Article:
Late Laidlaw penalty stuns Australia
June 5, 2012
Lock Al Kellock leads the celebrations following Scotland's historic victory in Newcastle
© Getty Images
Greig Laidlaw kicked a late penalty to give Scotland a 9-6 win away to Australia that brings their seven-match losing streak to an end.
Story of the Game
In rain-soaked condition Laidlaw put Scotland 6-0 ahead before the half-hour mark, but Mike Harris replied with a penalty of his own before half-time. Soon after the break Harris kicked Australia level, but he missed a long distance penalty that would have won the match for the hosts. In the final minute Scotland won a penalty from a scrum and Laidlaw held his nerve to secure the victory.
"When we had the ball we made the most of it and eventually it came our way," captain Ross Ford said. "It was phenomenal. Australia are a great team and to win away from home is fantastic."
Lashing wind and rain made quality rugby virtually impossible and Scotland, who had the wind behind them in the first half, took charge. However, their attack looked no more potent against the well-organised Australian defence than it had done in the Six Nations, when they could manage only four tries in five games.
As had been the case all season, Scotland made the breaks with Ross Rennie and Sean Lamont both going through, only for supporting players to spill the passes. Although Laidlaw missed an early penalty, he did make amends to give Scotland the lead, but by then they had used up more than half their time with the elements behind them.
Laidlaw soon extended the lead with another penalty, but when full-back Stuart Hogg lost control of the ball as he tried to take a tricky low chip, it gave Australia the territory that they needed to collect their first points of the game.
Centre Mike Harris, who was making his debut, put over the kick after the Scotland backs strayed offside. Scotland suffered a further blow when Lamont picked up a rib injury and was forced off, handing Edinburgh full-back Tom Brown his debut.
With the wind behind them in the second half Australia took instant advantage when Scotland failed to clear the kick-off and Ross Rennie was caught handling in the ruck.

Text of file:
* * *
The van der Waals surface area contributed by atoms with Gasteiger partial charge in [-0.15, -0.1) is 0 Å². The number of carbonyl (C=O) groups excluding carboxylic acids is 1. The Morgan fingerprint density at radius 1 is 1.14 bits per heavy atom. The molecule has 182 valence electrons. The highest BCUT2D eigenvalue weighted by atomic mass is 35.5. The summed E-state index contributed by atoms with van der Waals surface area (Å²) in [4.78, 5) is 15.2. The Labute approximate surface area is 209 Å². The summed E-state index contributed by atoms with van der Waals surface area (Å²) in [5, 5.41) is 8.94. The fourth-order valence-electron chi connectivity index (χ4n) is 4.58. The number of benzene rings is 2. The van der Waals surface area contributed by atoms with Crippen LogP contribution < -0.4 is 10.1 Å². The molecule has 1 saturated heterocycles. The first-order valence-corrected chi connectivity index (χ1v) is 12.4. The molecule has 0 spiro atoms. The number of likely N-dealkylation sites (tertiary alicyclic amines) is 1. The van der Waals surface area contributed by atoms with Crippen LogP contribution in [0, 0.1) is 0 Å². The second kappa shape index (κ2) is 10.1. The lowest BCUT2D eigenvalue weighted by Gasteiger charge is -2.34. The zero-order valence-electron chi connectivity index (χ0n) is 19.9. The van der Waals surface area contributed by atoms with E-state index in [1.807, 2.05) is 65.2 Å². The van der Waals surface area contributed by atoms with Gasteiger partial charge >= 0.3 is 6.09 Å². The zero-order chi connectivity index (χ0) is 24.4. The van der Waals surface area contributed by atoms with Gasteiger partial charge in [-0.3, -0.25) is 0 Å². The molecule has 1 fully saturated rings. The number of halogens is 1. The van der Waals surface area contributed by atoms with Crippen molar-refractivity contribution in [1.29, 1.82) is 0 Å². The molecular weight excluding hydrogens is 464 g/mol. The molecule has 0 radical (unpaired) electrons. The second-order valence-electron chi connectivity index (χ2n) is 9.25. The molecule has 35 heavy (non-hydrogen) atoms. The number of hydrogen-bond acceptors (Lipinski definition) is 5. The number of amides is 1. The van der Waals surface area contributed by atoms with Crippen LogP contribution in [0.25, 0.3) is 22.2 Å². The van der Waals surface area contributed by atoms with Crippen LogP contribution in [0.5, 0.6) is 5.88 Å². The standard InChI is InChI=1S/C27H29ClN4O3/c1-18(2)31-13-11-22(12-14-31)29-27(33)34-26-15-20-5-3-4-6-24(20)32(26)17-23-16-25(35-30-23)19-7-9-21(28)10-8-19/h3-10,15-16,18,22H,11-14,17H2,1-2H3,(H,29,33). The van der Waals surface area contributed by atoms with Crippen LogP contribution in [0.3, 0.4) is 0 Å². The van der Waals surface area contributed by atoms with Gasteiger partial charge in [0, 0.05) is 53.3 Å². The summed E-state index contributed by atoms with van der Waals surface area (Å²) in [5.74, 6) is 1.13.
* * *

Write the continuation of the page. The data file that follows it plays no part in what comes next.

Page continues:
Harris kicked his second penalty to level the scores less than two minutes into the second half. Australia thought they had taken the lead when they managed to get Rob Simmons, the replacement lock, over the line after rejecting a kick at goal and opting for a lineout a few yards from the Scots line.
The decision went to the television match official but there were no camera angles that showed the ball and Scotland were given the benefit of the doubt. That set up an extended period of intense Australian pressure as they had the ball consistently within five yards of Scotland's line, but the visitors' defence refused to yield an inch. It was heroic stuff, but it was also a case of living dangerously with the lineout misfiring badly and preventing Scotland breaking the stranglehold.
Harris and Berrick Barnes both missed with long-range penalties for the home side, while Barnes also missed with an easier drop goal attempt. Digby Ioane was the dangermn for Australia, but he was once called back for obstruction and the other time he got away he was well shackled by Brown.
Eventually, after making more than 150 tackles, Scotland managed to break the siege and get the ball into the opposition half.
A neat break from Laidlaw set up the attacking position, which went to a series of scrums before the referee lost patience with the Australian pack and handed Laidlaw a simple penalty chance which he gleefully converted.
© ESPN Sports Media Ltd.
"I am bored of hearing 'I can't fault the effort'. Let us take that for granted and look for some quality." John Taylor writes
Reports comparing the 2014 Wallabies with their rabble-like predecessors of 2005 are unfair and self-serving, Greg Growden reports
Wales did the All Blacks a favour with their best effort against New Zealand for many years, for 68 minutes at Millennium Stadium in Cardiff, Craig Dowd writes
In the wake of another perfect November series, Monday Maul talks to NZRU CEO Steve Tew about the constant demand for perfection